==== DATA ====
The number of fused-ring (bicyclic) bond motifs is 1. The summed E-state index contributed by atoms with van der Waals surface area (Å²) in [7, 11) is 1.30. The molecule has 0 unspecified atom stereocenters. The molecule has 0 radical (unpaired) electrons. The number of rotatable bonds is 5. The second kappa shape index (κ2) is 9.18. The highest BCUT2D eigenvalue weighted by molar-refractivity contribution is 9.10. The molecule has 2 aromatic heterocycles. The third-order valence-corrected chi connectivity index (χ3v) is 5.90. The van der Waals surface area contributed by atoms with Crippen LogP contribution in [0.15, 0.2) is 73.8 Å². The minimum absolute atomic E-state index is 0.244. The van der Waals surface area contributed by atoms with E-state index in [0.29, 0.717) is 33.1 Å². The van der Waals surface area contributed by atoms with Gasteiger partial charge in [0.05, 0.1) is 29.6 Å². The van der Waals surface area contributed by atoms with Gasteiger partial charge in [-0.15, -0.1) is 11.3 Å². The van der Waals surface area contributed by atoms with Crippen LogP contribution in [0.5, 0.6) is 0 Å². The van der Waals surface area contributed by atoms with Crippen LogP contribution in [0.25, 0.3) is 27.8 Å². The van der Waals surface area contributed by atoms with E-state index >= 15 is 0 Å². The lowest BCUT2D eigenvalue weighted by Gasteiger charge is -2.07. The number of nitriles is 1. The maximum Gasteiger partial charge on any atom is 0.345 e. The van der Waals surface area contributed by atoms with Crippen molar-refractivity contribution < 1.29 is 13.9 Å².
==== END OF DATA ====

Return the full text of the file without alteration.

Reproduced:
The number of fused-ring (bicyclic) bond motifs is 1. The summed E-state index contributed by atoms with van der Waals surface area (Å²) in [7, 11) is 1.30. The molecule has 0 unspecified atom stereocenters. The molecule has 0 radical (unpaired) electrons. The number of rotatable bonds is 5. The second kappa shape index (κ2) is 9.18. The highest BCUT2D eigenvalue weighted by molar-refractivity contribution is 9.10. The molecule has 2 aromatic heterocycles. The third-order valence-corrected chi connectivity index (χ3v) is 5.90. The van der Waals surface area contributed by atoms with Crippen LogP contribution in [0.15, 0.2) is 73.8 Å². The minimum absolute atomic E-state index is 0.244. The van der Waals surface area contributed by atoms with E-state index in [0.29, 0.717) is 33.1 Å². The van der Waals surface area contributed by atoms with Gasteiger partial charge in [0.05, 0.1) is 29.6 Å². The van der Waals surface area contributed by atoms with Gasteiger partial charge in [-0.15, -0.1) is 11.3 Å². The van der Waals surface area contributed by atoms with Crippen LogP contribution in [0.5, 0.6) is 0 Å². The van der Waals surface area contributed by atoms with Crippen LogP contribution in [0.25, 0.3) is 27.8 Å². The van der Waals surface area contributed by atoms with E-state index >= 15 is 0 Å². The lowest BCUT2D eigenvalue weighted by Gasteiger charge is -2.07. The number of nitriles is 1. The maximum Gasteiger partial charge on any atom is 0.345 e. The van der Waals surface area contributed by atoms with Crippen molar-refractivity contribution < 1.29 is 13.9 Å².